(It’s kind of ironic. This is the same inconsistency delegates had with the push for vouchers. The supporters wanted to get government money for private schools, but thought they could get it without government control. It’s just not possible. Freedom isn’t free. It costs time, money, and/or blood. You want freedom? Then pay for it!)
Let’s examine these points.
The Public-Private Partnership
Who should pay for a primary? Great question. The legislature decided that many sessions ago with the “check a buck” program. That could be changed. The Republican Party could pay for its own primary, but the Democrat Party would not be able to sustain itself.
The “ironic” comment in the last paragraph makes an interesting point using the voucher bill as an example: what about the public-private partnership anyway?
The school voucher law failed, but look what happened: Even though the voucher law was repealed by referendum, the legislature doesn’t need vouchers for private schools anymore. Instead, a private school can now apply for a public charter, and they get the vouchers! The commenter is correct: By so doing, they must comply with all the federal and state laws.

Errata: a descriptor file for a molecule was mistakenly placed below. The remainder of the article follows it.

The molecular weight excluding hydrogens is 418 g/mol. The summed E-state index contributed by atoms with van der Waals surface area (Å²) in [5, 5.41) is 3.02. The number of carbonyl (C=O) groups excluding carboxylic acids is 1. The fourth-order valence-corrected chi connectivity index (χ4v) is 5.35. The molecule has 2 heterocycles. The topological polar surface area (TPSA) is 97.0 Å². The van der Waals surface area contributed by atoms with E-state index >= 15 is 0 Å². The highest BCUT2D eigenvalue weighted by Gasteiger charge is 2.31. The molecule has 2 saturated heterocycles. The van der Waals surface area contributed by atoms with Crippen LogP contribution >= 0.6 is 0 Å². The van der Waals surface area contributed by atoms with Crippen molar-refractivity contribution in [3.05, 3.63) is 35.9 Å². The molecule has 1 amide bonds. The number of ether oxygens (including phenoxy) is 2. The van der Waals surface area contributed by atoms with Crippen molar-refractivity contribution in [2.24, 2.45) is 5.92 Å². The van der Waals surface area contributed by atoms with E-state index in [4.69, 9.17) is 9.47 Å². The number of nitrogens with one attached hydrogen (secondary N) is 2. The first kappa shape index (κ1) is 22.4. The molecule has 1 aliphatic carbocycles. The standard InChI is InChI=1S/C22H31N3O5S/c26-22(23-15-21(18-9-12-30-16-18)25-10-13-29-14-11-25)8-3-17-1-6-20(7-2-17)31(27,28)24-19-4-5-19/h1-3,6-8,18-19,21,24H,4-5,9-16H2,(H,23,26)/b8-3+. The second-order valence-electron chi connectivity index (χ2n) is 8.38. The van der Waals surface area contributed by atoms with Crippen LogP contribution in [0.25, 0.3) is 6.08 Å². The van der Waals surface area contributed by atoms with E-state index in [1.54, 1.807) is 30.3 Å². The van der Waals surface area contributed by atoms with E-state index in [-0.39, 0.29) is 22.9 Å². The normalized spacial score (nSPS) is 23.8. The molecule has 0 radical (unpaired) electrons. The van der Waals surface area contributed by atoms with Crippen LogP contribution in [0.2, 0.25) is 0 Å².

The troubling fact is that, in some communities, private schools can’t compete with FREE charter schools. The result is that they are either being forced to go out of business, apply for a charter and secularize. Quite a dilemma for a Catholic or religious private school. And for the Republican principle of free enterprise and “choice.” But everyone LOVES charter schools. So three cheers for charters!
(BYU also takes government funds for research grants and student loans. By so doing, it must comply with government regulations.)
Corporate America is also in bed with the public-private partnership. How many corporations now ask for subsidies or are given tax incentives to relocate to a state or community? Instead of private corporations training their own employees, as they once did, these corporations now rely almost entirely on colleges and universities and trade schools to do it for them – at taxpayer expense.